For the Ecumenical Service at Greenwood Baptist,
with Park Slope Presbyterian.
Ninety-eight score and fifteen years ago our spiritual forefathers played out in Jerusalem an old story, conceived in bondage, and dedicated to the presumption that all men must protect their interests. Today we are met in a sanctuary which is dedicated to that story. We have come to remember that story, and to see what meaning it has for us.
The world will little note nor long remember what we do here, just as, if not for the resurrection three days later, it would not have noted nor remembered what happened that Friday in Jerusalem. It was all too common and unremarkable. That a governor sacrifices justice for political expediency. That the leadership sacrifices the life of the innocent for the sake of national security. That a man denies the one he loves.
Jesus is the only one in bondage here, but he’s the only one who’s free. Do you notice how the others are all compelled by fear? Pontius Pilate by fear for his imperial career should there be trouble in his province. Annas and Caiaphas by fear of Roman reprisals if they cannot keep control. Peter by fear for his own skin. He is in such bondage, he cannot do what he wants to do.
It is Jesus who is free. He is impervious to intimidation and will not be baited by the questions they ask him. Every time he speaks he keeps to his own agenda. He is like the rock against which all the other characters break like waves, and expose themselves.
I tried to figure out how many hours he was in chains. It depends on how long they sat for dinner and how long he prayed in the Garden. Let’s they arrested him at 2 AM. Even with the interrogations, a good part of that night he must have been standing around waiting. That’s as usual with the government.
Waiting. Waiting silently, being watched, being measured by their eyes, being scrutinized in wonder and in fear. Waiting on God, his suddenly silent Father, beginning to turn his face away. Abandoning him to injustice, letting the unfair wrath of sinful humanity begin to have its way with him, these high priests who had their office on God’s authority, this Roman governor whose power had been given from above. God lets him go.
Jesus is keeping vigil here. I’m sure that already here he is meditating on his scripture verses to keep him strong, and singing his favorite Psalms for comfort and encouragement.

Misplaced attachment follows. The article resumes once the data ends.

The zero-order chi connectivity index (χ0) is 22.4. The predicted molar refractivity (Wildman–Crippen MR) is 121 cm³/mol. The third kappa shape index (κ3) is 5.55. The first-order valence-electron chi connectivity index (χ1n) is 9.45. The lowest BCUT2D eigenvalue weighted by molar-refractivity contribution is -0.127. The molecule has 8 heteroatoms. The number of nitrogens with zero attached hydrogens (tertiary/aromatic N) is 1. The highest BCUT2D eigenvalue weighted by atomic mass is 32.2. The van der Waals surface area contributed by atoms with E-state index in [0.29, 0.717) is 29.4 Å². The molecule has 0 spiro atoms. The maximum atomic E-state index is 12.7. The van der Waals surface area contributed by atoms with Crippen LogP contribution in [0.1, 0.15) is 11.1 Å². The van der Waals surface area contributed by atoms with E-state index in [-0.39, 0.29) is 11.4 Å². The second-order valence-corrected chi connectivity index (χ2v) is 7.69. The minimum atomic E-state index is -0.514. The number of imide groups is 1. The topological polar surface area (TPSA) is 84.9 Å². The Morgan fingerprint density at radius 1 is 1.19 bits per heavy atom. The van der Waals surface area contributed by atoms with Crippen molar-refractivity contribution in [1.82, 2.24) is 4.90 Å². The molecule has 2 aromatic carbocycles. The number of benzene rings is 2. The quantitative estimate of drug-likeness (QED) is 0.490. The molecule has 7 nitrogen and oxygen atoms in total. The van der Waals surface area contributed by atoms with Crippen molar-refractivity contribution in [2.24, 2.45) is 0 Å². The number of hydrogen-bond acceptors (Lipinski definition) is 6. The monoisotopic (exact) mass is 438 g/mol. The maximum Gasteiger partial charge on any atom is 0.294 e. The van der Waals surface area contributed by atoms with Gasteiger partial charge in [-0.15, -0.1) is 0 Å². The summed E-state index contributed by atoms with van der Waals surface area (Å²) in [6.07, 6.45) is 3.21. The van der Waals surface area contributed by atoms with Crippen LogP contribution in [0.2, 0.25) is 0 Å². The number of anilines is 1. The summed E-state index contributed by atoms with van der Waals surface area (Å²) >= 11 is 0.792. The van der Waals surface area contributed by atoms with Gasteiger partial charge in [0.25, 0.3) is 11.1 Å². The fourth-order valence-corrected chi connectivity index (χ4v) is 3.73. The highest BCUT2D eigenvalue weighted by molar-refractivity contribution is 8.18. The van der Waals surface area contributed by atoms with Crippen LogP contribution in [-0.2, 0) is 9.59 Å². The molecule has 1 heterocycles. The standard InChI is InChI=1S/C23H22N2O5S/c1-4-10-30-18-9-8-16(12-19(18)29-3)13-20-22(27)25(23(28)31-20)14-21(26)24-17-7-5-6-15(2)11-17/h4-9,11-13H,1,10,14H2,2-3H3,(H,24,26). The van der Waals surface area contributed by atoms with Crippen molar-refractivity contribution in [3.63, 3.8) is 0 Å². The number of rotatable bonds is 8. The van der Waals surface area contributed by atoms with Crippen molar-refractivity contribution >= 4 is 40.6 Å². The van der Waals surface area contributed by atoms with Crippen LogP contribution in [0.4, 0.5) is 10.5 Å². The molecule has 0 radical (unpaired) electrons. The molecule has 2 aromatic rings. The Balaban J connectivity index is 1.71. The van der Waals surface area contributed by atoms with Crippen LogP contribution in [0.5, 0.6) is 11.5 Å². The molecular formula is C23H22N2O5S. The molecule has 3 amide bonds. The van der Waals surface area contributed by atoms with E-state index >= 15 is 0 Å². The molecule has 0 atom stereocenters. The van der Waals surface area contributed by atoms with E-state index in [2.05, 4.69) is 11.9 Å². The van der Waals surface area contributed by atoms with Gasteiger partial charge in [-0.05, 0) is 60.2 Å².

It struck me that there are very few stories in the Bible that take place over night. The original Passover, of course, ever after to be commemorated with an all night vigil. Daniel in the Lion’s Den. Both of these stories are recapitulated in our story tonight. But also Jacob wrestling with the angel, or was it God that he was wrestling with? Here Jesus himself is grappling with his Father and his God, who does not speak, who injures him, but who does not show his face.
Jesus himself is radically the face of God. He shows us here what God is like for us. When the suffering of the world and the success of rebellion and the power of evil make us raise our voices to heaven and say, "Where are you God, why don’t you do something, why don’t you act, why don’t you defend the cause of right and righteousness?" then God keeps to God’s own agenda. God has a sovereign plan, and on the way to it, God suffers along with us.
And we may also see something new in his humanity. His humanity is not as unique as you think. He is showing us what can be true for us as well. He is able to be so free, so purposeful, and so righteous because he is already living in the power of the resurrection. He is not yet immortal here, he still must die, but he is living in the power of his resurrection.
As will his followers after him, when they too are put in chains, and flogged, and mocked, and unfairly accused, and condemned to death, and who under pressure speak their own agenda, and sing, and love their enemies and refuse the power of fear and look to the interests of others.
This is what we want tonight. Philippians 3:10-11. We want to know Christ, and the power of his resurrection, and may share his sufferings, becoming like him in his death, that if possible we may attain the resurrection from the dead.
Copyright © 2008 by Daniel Meeter, all rights reserved.